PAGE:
Two San Francisco homes were burglarized Monday in separate incidents by men posing as utility workers, police said.
The first incident happened about 2:40 p.m. in the Mission district. Three men arrived at a 62-year-old woman's home in the 2300 block of Bryant Street claiming to be workers from the water department who needed to check pipes in the house.
One of the men convinced the woman to stay outside while the other two went inside. But instead of checking the pipes, they stole a set of car keys and two handguns.
The second burglary occurred about 4 p.m. in the Bayview district. The three suspects posed as PG&E workers to gain entry to a house in the 2000 block of Carroll Avenue. A 15-year-old boy who lived there let them inside.
The suspects purposely broke the water heater and told the boy to stand by it, police said. While the boy waited by the water heater, the crooks went to the master bedroom and stole an undisclosed amount of cash.
The scams have been common in The City, having happened several times over the past few years.
The San Francisco Public Utilities Commission has been trying to spread the word about these types of scams.
Residents are advised to follow these safety tips:
– SFPUC workers will always have an official identification badge containing the agency and city logo.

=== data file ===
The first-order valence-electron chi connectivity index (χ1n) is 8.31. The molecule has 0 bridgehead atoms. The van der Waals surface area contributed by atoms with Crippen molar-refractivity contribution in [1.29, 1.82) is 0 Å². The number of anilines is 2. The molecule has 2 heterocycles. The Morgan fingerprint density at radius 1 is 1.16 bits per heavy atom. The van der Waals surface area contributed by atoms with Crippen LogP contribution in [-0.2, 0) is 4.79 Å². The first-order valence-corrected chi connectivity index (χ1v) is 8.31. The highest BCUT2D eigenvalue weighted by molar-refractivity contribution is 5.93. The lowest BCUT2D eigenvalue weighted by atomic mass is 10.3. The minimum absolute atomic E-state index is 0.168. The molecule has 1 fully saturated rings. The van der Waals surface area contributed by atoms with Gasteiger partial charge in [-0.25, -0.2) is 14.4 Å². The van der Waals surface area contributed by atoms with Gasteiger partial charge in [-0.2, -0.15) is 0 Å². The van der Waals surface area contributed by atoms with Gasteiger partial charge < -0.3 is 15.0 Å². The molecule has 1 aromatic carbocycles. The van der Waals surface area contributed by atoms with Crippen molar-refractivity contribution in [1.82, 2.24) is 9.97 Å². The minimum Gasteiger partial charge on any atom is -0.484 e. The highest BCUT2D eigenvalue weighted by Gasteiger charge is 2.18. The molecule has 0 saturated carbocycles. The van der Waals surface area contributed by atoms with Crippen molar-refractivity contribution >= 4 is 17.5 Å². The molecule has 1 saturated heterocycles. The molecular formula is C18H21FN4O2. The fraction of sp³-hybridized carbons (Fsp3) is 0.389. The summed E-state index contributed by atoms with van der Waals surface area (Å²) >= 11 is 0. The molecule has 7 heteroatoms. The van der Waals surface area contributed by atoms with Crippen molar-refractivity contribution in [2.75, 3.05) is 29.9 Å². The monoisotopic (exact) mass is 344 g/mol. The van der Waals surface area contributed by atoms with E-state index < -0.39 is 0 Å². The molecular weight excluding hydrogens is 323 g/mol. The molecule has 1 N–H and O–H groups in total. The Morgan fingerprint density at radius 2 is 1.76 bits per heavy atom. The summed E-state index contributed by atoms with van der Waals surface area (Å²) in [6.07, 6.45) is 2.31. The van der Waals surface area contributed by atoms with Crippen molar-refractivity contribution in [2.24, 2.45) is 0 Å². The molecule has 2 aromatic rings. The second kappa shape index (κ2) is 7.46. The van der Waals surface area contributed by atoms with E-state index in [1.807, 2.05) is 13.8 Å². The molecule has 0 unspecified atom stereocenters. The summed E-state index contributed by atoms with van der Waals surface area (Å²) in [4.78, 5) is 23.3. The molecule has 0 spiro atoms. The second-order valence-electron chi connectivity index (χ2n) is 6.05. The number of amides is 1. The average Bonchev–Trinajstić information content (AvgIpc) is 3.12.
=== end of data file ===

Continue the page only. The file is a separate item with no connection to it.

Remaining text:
– SFPUC workers usually arrive to a location in either a department vehicle with green striping and The City’s seal or a plain white city vehicle also with The City’s seal and an identification number.
– SFPUC workers never show up at a home or business without an appointment.
– SFPUC workers will never ask for money.
– Most SFPUC projects take place on streets and sidewalks and other public right-of-ways and are publicly announced in advance.
– If something does not seem right, trust your instincts. You have the right to refuse entry to any individual. And if you feel threatened, call 911. For more information, visit www.sfwater.org or www.sf-police.org.
PG&E said their workers will always identify themselves and will usually schedule an appointment before arriving to a home. They recommend following these steps if something seems suspicious:
– Customers should always ask to see identification before allowing anyone claiming to be a PG&E representative inside their home. PG&E employees always carry their identification and are willing to show it to you.
– If a person claiming to be a PG&E employee has identification and you still feel uncomfortable, call PG&E’s customer service line at (800) 743-5000 to verify an appointment and/or PG&E’s presence in your area. If you feel threatened in any way, notify local law enforcement immediately.
– Customers who have an appointment with PG&E will receive an automated call back within 48 hours prior to a scheduled visit, or a personal call from a PG&E gas service representative prior to a scheduled visit.